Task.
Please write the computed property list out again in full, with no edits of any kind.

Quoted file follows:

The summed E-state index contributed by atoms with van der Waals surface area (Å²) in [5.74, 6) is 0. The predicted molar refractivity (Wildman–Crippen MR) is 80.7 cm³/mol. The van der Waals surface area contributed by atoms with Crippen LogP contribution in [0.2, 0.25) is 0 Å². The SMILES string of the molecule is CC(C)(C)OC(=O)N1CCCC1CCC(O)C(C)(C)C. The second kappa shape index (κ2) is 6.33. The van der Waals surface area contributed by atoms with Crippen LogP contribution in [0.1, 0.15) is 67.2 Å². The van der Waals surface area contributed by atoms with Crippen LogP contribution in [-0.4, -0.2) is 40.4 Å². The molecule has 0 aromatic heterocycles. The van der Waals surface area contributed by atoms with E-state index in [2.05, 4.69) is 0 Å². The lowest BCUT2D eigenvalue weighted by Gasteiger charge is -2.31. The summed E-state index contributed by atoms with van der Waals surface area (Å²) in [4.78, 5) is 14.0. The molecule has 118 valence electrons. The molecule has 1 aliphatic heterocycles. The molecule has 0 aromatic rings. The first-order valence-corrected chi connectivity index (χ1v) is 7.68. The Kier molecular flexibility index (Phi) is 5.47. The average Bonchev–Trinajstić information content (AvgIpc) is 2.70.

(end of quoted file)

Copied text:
The summed E-state index contributed by atoms with van der Waals surface area (Å²) in [5.74, 6) is 0. The predicted molar refractivity (Wildman–Crippen MR) is 80.7 cm³/mol. The van der Waals surface area contributed by atoms with Crippen LogP contribution in [0.2, 0.25) is 0 Å². The SMILES string of the molecule is CC(C)(C)OC(=O)N1CCCC1CCC(O)C(C)(C)C. The second kappa shape index (κ2) is 6.33. The van der Waals surface area contributed by atoms with Crippen LogP contribution in [0.1, 0.15) is 67.2 Å². The van der Waals surface area contributed by atoms with Crippen LogP contribution in [-0.4, -0.2) is 40.4 Å². The molecule has 0 aromatic heterocycles. The van der Waals surface area contributed by atoms with E-state index in [2.05, 4.69) is 0 Å². The lowest BCUT2D eigenvalue weighted by Gasteiger charge is -2.31. The summed E-state index contributed by atoms with van der Waals surface area (Å²) in [4.78, 5) is 14.0. The molecule has 118 valence electrons. The molecule has 1 aliphatic heterocycles. The molecule has 0 aromatic rings. The first-order valence-corrected chi connectivity index (χ1v) is 7.68. The Kier molecular flexibility index (Phi) is 5.47. The average Bonchev–Trinajstić information content (AvgIpc) is 2.70.